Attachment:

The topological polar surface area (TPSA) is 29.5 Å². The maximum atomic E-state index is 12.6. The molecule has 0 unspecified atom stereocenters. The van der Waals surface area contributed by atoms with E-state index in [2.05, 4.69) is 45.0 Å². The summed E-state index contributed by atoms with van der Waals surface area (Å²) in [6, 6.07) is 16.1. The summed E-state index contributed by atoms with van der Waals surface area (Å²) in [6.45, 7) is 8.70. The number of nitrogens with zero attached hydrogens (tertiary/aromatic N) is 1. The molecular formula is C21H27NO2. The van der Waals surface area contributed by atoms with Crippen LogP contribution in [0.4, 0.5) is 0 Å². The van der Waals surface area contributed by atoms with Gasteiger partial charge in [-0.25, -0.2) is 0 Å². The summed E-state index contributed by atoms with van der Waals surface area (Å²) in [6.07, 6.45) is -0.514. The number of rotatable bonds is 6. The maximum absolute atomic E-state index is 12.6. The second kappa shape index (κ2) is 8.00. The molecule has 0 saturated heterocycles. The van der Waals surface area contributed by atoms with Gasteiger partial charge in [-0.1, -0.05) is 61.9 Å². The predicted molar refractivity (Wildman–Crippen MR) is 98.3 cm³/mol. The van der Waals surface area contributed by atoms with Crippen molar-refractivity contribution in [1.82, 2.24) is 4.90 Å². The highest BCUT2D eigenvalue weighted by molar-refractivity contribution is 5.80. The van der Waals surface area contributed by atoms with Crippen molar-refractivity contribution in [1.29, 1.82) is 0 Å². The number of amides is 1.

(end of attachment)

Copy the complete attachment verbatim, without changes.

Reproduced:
The topological polar surface area (TPSA) is 29.5 Å². The maximum atomic E-state index is 12.6. The molecule has 0 unspecified atom stereocenters. The van der Waals surface area contributed by atoms with E-state index in [2.05, 4.69) is 45.0 Å². The summed E-state index contributed by atoms with van der Waals surface area (Å²) in [6, 6.07) is 16.1. The summed E-state index contributed by atoms with van der Waals surface area (Å²) in [6.45, 7) is 8.70. The number of nitrogens with zero attached hydrogens (tertiary/aromatic N) is 1. The molecular formula is C21H27NO2. The van der Waals surface area contributed by atoms with Crippen LogP contribution in [0.4, 0.5) is 0 Å². The van der Waals surface area contributed by atoms with Gasteiger partial charge in [-0.25, -0.2) is 0 Å². The summed E-state index contributed by atoms with van der Waals surface area (Å²) in [6.07, 6.45) is -0.514. The number of rotatable bonds is 6. The maximum absolute atomic E-state index is 12.6. The second kappa shape index (κ2) is 8.00. The molecule has 0 saturated heterocycles. The van der Waals surface area contributed by atoms with Gasteiger partial charge in [-0.1, -0.05) is 61.9 Å². The predicted molar refractivity (Wildman–Crippen MR) is 98.3 cm³/mol. The van der Waals surface area contributed by atoms with Crippen molar-refractivity contribution in [1.82, 2.24) is 4.90 Å². The highest BCUT2D eigenvalue weighted by molar-refractivity contribution is 5.80. The van der Waals surface area contributed by atoms with Crippen molar-refractivity contribution in [1.29, 1.82) is 0 Å². The number of amides is 1.